[Exp] First prototype of new acmp bytecode

John Rose john.r.rose at oracle.com
Thu Mar 15 04:52:49 UTC 2018

On Mar 8, 2018, at 8:39 AM, Tobias Hartmann <tobias.hartmann at oracle.com> wrote:
> I think this is stable enough to be pushed to the Exp branch. Any objections?

This is a great success, I think.  You are using microbenchmarks
with a very high frequency of acmp operations, and still it is hard
to find a signal from the extra ALU operations, and all the signals
you do find are not very bad.

Yes, it's time to push this.

On Mar 9, 2018, at 2:02 AM, Tobias Hartmann <tobias.hartmann at oracle.com> wrote:
> The problem is that with type speculation, C2 adds an uncommon trap (Java call) and although that
> trap is never taken, we now need stack banging at method entry (see Compile::need_stack_bang()):
> 0x00007f62f8ea5f40: mov    %eax,-0x14000(%rsp)
> I've verified that disabling stack banging brings back performance (almost - it seems like method
> size has also an impact) but the implicit null check does not improve performance in this case.

Interesting.  I'm sure we'll see lots more stuff like this.  It doesn't
worry me much; I think it is controllable.

Excellent progress!

— John

P.S. Years ago when we started, one of the factors that decided us to
investigate QRU-world was the fear that we could never hide the
Q-types flowing through acmp.  This fear led me to advocate, for a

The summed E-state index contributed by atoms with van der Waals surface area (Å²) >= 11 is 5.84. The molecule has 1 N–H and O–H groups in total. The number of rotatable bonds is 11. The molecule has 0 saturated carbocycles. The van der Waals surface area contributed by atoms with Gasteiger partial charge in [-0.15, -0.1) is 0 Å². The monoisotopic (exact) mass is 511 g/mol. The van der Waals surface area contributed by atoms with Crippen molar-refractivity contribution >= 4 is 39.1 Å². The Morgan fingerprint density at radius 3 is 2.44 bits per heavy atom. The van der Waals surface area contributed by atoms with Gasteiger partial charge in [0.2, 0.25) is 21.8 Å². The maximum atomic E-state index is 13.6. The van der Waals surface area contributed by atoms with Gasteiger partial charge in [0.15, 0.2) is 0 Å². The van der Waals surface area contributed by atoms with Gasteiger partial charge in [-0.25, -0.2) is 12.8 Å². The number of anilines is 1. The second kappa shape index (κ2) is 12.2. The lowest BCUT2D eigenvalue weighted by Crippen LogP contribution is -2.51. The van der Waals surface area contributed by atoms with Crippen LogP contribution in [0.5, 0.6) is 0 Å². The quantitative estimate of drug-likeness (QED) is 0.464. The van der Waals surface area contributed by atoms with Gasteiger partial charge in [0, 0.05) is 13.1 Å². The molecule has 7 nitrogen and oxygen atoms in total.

time, for "heisenboxes" whose distinctive property was that their
acmp behavior was somewhat indeterminate, as if the acmp
instruction were not updated—because I had doubts we could
update it without losing lots of performance.

Well, you have supplied significant evidence that we don't need
heisenboxes, and we don't need explicit Q-types.  Surely there
are other dragons to be slain in L-world, such as mixing flat
and non-flat arrays, but this was the one that I was most afraid

Example from 2012, before we invented Q-types:
https://blogs.oracle.com/jrose/value-types-in-the-vm <https://blogs.oracle.com/jrose/value-types-in-the-vm>
> If a value type is represented by a JVM reference, that reference
> cannot be successfully synchronized on, and cannot be usefully
> compared for reference equality.  A value type can be viewed in terms
> of what it doesn’t do. We can say that a value type omits all
> value-unsafe operations, which could violate the constraints on value
> types. These operations, which are ordinarily allowed for Java object
> types, are pointer equality comparison (the acmp instruction),
> synchronization (the monitor instructions), …

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